Alex Rodriguez will be a part of the ownership group that will eventually take on a majority stake in the Minnesota Timberwolves. The news leaked a few months ago and became official in May, but the purchase by A-Rod and partner Marc Lore is getting bogged down in lawsuits filed by the team's minority stakeholders.
None of this is going to matter until 2023 anyway, when current majority owner Glen Taylor agreed to transfer those stakes to Rodriguez & Co. But, as is often the case with sports franchises changing ownership, it did not take long before rumors began to pop up about a possible move to a different city. In this case, Rodriguez's connection to Seattle is the catalyst for discussions about a possible relocation.
Last week, The Athletic's Timberwolves writer Jon Krawczynski broke down the legal struggles ensuing around the purchase and the various ramifications that may come of it. In the article, he noted that the legal process made the language of Taylor's deal with A-Rod's group public, and there is no language in the contract that prevents either the Wolves or the Lynx from moving from the Twin Cities:
Nestled into a rather mundane court filing, which was first reported by ESPN, was a little bombshell clearly designed to get some attention. The purchase agreement between Taylor and Lore and Rodriguez does not include any language or stipulations that the Wolves and Lynx remain in Minnesota, the lawsuit said.
Taylor said publicly on multiple occasions that any agreement would include such language to ensure that a struggling team playing in one of the oldest arenas in the NBA would have a long-term future in the Twin Cities.
Krawczynski went on to say that public statements don't mean much in the grand scheme of it all. But there isn't any reason to presume what the new ownership group wants to do, given that public perception of those groups often differs greatly from what their true goals really are:
None of that guarantees that the Wolves will remain in Minneapolis. Residents of Seattle will remember emphatic statements from Clay Bennett when he bought the SuperSonics, only to move them to Oklahoma City the first chance he got. On the flip side, Marc Lasry and Wesley Edens were viewed as carpetbaggers from New York when they bought the Milwaukee Bucks and were sure to move them out of town or sell them to another buyer who would. Same went for Zygi and Mark Wilf when they came in from New Jersey to buy the Minnesota Vikings. Both ownership groups have stayed for years, become model owners and helped get new stadiums built that have secured both teams’ futures in their markets for the long term.
The big takeaway from all that is while Taylor didn't include specific language in a sale agreement to keep the Wolves and Lynx in Minnesota, jumping to conclusions helps nobody. Any efforts to not overreact may be hampered, though, by a new tidbit that popped up in Charley Walters' weekly column for the Pioneer Press over Memorial Day Weekend:
There’s buzz now that Kevin Garnett, who is said to be worth more than $200 million, will be heavily involved in the Timberwolves basketball department if he joins franchise investors Alex Rodriguez and Marc Lore if/when they gain full control in 2023. The word is Garnett, the ex-Timberwolf, wants the franchise to remain in Minnesota but Rodriguez wants to move it to Seattle, where he played for seven seasons.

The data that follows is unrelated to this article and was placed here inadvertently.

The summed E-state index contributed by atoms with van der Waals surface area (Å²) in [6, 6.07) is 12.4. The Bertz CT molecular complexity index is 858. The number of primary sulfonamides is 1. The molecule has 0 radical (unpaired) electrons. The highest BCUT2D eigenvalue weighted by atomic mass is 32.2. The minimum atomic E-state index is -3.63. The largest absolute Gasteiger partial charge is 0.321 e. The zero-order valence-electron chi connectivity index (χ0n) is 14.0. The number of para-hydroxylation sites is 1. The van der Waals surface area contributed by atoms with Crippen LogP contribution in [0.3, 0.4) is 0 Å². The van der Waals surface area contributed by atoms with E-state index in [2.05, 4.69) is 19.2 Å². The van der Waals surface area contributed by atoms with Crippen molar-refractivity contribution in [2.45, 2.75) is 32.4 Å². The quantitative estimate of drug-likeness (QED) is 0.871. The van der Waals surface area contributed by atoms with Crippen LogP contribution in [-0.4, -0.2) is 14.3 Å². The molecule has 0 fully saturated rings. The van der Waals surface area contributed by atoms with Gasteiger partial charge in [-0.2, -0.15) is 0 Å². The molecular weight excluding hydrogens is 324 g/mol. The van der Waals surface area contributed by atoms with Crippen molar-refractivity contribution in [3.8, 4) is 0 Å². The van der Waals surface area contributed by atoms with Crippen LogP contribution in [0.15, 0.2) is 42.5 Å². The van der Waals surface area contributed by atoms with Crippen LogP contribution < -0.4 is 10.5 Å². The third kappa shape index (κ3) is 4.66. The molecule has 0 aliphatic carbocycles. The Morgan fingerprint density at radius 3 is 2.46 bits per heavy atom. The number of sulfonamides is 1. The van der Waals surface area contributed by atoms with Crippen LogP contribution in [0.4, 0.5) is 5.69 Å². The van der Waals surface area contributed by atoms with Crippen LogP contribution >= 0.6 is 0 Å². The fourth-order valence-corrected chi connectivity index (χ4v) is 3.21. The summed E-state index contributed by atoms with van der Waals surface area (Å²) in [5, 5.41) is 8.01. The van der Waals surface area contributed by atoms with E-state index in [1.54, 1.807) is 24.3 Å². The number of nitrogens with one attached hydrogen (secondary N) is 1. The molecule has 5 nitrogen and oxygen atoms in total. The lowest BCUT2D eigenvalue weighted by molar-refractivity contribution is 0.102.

This is the first rumor that says it all out loud: A-Rod may want to move the team to Seattle. It's a tempting connection to make because of his past there and the fact that Seattle had an NBA team less than 15 years ago before the franchise moved to Oklahoma City and became the Thunder.
As is often the case in this situation, it will all be rumor and conjecture before something (if anything) actually happens. How many times have we heard that the Kings are not long for Sacramento? Krawczynski mentioned the Bucks' situation above, and there were similar fears surrounding that purchase. Besides, Rodriguez will not be the sole owner if and when the deals go through. He's a partner in the ownership group and his desires to move the team may very well not matter. There were even mutterings Steve Ballmer would want to move the woeful Clippers to Seattle because of his Microsoft connections. Yet here we are, without a team moved since OKC.
There is also the fact that the NBA and, specifically, all the owners involved, would make a lot more money if a new team was founded in Seattle as opposed to relocating an existing team to the city. Earlier this year, Adam Silver said an expansion fee of $2.5 billion was low in his eyes. Expansion fees would be split among the league and the owners. There's no official number for what a relocation fee might look like, but when the Supersonics moved south in 2007 and became the Thunder, the ownership group had to pay the NBA $30 million. Even taking into account the inflation in value of NBA teams and moving expenses over the last 14 years, it would be immensely more profitable for the league and the owners in the short and long-term to expand rather than relocate.
That's probably the most important note. It's always about the bottom line and relocating a team is a bit of an ugly exercise from a PR perspective. Expanding, on the other hand, is fun and games for everyone involved, even the people cutting the checks to found the new team.
We may as well buckle up because teams don't get purchased very often. I doubt this will be the first rumblings we'll hear connecting Rodriguez and his ownership group to Seattle.